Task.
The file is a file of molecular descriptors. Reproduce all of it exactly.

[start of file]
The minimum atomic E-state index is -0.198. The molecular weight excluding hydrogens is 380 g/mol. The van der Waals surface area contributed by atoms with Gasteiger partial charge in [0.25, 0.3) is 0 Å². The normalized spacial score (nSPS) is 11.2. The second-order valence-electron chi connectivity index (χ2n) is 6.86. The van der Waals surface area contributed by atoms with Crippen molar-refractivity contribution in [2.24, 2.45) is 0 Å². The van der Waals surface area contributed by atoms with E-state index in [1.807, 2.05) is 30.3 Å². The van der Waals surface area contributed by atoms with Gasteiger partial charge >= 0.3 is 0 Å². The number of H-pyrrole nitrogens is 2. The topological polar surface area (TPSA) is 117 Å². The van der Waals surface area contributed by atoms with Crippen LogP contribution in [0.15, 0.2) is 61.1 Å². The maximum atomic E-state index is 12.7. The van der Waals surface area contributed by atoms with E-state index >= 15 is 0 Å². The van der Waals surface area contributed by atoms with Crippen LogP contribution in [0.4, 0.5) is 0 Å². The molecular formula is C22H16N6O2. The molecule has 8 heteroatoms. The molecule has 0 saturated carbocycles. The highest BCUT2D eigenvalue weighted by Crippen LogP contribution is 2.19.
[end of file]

The minimum atomic E-state index is -0.198. The molecular weight excluding hydrogens is 380 g/mol. The van der Waals surface area contributed by atoms with Gasteiger partial charge in [0.25, 0.3) is 0 Å². The normalized spacial score (nSPS) is 11.2. The second-order valence-electron chi connectivity index (χ2n) is 6.86. The van der Waals surface area contributed by atoms with Crippen molar-refractivity contribution in [2.24, 2.45) is 0 Å². The van der Waals surface area contributed by atoms with E-state index in [1.807, 2.05) is 30.3 Å². The van der Waals surface area contributed by atoms with Gasteiger partial charge >= 0.3 is 0 Å². The number of H-pyrrole nitrogens is 2. The topological polar surface area (TPSA) is 117 Å². The van der Waals surface area contributed by atoms with Crippen LogP contribution in [0.15, 0.2) is 61.1 Å². The maximum atomic E-state index is 12.7. The van der Waals surface area contributed by atoms with E-state index >= 15 is 0 Å². The van der Waals surface area contributed by atoms with Crippen LogP contribution in [0.4, 0.5) is 0 Å². The molecular formula is C22H16N6O2. The molecule has 8 heteroatoms. The molecule has 0 saturated carbocycles. The highest BCUT2D eigenvalue weighted by Crippen LogP contribution is 2.19.